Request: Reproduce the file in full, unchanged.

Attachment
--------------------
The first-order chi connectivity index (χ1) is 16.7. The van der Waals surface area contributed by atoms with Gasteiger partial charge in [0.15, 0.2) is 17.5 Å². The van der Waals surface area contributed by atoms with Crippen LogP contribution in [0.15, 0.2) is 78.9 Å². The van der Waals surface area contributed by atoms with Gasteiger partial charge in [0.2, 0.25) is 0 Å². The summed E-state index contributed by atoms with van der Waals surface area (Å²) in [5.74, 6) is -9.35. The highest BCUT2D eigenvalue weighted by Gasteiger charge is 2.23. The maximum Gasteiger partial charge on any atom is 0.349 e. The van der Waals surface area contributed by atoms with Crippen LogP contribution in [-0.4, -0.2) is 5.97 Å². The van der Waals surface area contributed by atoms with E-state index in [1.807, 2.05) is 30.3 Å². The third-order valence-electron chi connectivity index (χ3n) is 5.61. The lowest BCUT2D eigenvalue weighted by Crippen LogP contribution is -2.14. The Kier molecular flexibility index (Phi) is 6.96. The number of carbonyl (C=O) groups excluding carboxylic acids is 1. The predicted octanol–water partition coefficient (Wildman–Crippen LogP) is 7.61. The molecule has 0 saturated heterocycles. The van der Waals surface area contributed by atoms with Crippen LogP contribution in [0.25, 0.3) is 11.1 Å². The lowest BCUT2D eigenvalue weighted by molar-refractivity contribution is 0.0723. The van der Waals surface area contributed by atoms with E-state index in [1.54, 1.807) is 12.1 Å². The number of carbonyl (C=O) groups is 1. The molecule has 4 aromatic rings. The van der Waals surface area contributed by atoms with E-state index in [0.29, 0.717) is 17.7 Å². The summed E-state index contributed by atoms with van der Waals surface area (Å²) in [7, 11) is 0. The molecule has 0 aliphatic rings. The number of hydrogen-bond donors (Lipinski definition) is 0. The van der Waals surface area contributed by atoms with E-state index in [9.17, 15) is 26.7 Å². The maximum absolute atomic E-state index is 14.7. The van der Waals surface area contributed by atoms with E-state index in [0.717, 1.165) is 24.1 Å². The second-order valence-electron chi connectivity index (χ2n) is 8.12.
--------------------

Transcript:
The first-order chi connectivity index (χ1) is 16.7. The van der Waals surface area contributed by atoms with Gasteiger partial charge in [0.15, 0.2) is 17.5 Å². The van der Waals surface area contributed by atoms with Crippen LogP contribution in [0.15, 0.2) is 78.9 Å². The van der Waals surface area contributed by atoms with Gasteiger partial charge in [0.2, 0.25) is 0 Å². The summed E-state index contributed by atoms with van der Waals surface area (Å²) in [5.74, 6) is -9.35. The highest BCUT2D eigenvalue weighted by Gasteiger charge is 2.23. The maximum Gasteiger partial charge on any atom is 0.349 e. The van der Waals surface area contributed by atoms with Crippen LogP contribution in [-0.4, -0.2) is 5.97 Å². The van der Waals surface area contributed by atoms with E-state index in [1.807, 2.05) is 30.3 Å². The third-order valence-electron chi connectivity index (χ3n) is 5.61. The lowest BCUT2D eigenvalue weighted by Crippen LogP contribution is -2.14. The Kier molecular flexibility index (Phi) is 6.96. The number of carbonyl (C=O) groups excluding carboxylic acids is 1. The predicted octanol–water partition coefficient (Wildman–Crippen LogP) is 7.61. The molecule has 0 saturated heterocycles. The van der Waals surface area contributed by atoms with Crippen LogP contribution in [0.25, 0.3) is 11.1 Å². The lowest BCUT2D eigenvalue weighted by molar-refractivity contribution is 0.0723. The van der Waals surface area contributed by atoms with E-state index in [1.54, 1.807) is 12.1 Å². The number of carbonyl (C=O) groups is 1. The molecule has 4 aromatic rings. The van der Waals surface area contributed by atoms with E-state index in [0.29, 0.717) is 17.7 Å². The summed E-state index contributed by atoms with van der Waals surface area (Å²) in [7, 11) is 0. The molecule has 0 aliphatic rings. The number of hydrogen-bond donors (Lipinski definition) is 0. The van der Waals surface area contributed by atoms with E-state index in [9.17, 15) is 26.7 Å². The maximum absolute atomic E-state index is 14.7. The van der Waals surface area contributed by atoms with E-state index in [0.717, 1.165) is 24.1 Å². The second-order valence-electron chi connectivity index (χ2n) is 8.12.